Micro, small, and medium enterprises (MSMEs) are believed to contribute to at least 18 percent of Fiji’s GDP. Now, what is the contribution after the GDP shrunk by 15.7 percent in 2020? What is the approximate number of MSMEs in Fiji? How many are owned or co-owned by women? How many are in the rural areas? How many MSMEs are owned or directly assists/involves people living with disabilities? These are all important questions that cannot be answered because of one glaring problem – the absence of reliable data. This leads to another critical question that poses as the ‘elephant in the room’? How can we be assured that policy interventions at the state, local and international level (through development partners) are working, without evidence?

There have been various programs for MSME development, but it is difficult to ascertain its effectiveness on a sector level let alone on the national level without statistics. Recent targeted research conducted jointly by the development partners and the Reserve Bank of Fiji in 2018 and 2019 revealed that MSMEs still face similar challenges on access to finance, markets, and information and apart from the reduction in costs of registering a business, very little improvement can be confidently pointed out to have created an enabling environment for MSMEs.

Anecdotal evidence suggests that many MSMEs in Fiji struggle to remain afloat. Commonly, their life span is hardly 2 years. While the global pandemic created new opportunities for workers that were laid-off from various sectors particularly the tourism industry, Government interventions returned mixed results mainly because of lack of relevant data to help tailor solutions for these policy interventions.

Capital is limited and registering a business is problematic. Fiji was ranked 163 in “Starting a Business” and 165 in “Getting Credit” out of 190 economies under the World Bank Doing Business Survey—among the lowest in the world. This analysis includes large corporations so we can only imagine how much harder it might be for MSMEs to register their business and access affordable finance. A way to bridge the gap is via Government/NGO programs or access to affordable finance. A finance gap of around FJ$2.2 billion has also been estimated for Fiji, confirmed by research conducted by the Market Development Facility.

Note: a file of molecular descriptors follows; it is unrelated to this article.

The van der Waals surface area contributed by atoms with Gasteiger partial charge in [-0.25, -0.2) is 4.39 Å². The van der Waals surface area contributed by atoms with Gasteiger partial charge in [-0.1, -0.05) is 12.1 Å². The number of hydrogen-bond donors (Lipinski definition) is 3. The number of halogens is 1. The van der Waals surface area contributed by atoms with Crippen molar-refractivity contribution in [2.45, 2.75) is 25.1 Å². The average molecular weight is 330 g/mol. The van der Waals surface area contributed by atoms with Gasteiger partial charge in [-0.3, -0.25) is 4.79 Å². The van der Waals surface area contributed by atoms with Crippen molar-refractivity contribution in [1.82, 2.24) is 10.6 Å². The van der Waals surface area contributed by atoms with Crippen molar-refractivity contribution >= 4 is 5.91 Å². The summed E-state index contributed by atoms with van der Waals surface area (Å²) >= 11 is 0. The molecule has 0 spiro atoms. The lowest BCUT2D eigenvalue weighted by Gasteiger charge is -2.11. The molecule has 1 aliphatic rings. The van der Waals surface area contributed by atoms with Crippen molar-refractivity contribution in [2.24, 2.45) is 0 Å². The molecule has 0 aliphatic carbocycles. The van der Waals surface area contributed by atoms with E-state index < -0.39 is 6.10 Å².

In Fiji, various agencies collect MSME information for diverse purposes like registration, superannuation contributions, taxes, financing, and government programs. However, there’s a lack of data harmonisation to categorise enterprises collectively under the existing MSME definition in Fiji.

Secondly, the current MSME definition and policy framework was drawn up to provide a base reference in the absence of dedicated legislation after the existing law was repealed in 2020. There is also an urgent need to review the legislative structure, mandate of Government, and define through legislation the responsibilities of the Ministry which can include a provision to collect MSME-related information.

Moreover, in terms of financing, there is limited understanding of risks and opportunities to help develop affordable financing alternatives. Commercial bank loans to the MSME sector hovers around 9 percent of total private sector lending over the last three years with most of their product portfolio targeted toward large corporates. The legislative environment is restrictive with crowdfunding or capital raising by private companies not being permitted under the Companies Act 2015, and anecdotal evidence supporting that peer-to-peer lending only exists within conglomerates and family members of high-net-worth individuals. Moreover, data collection programs by different agencies are irregular and are not specifically structured to inform MSME development initiatives.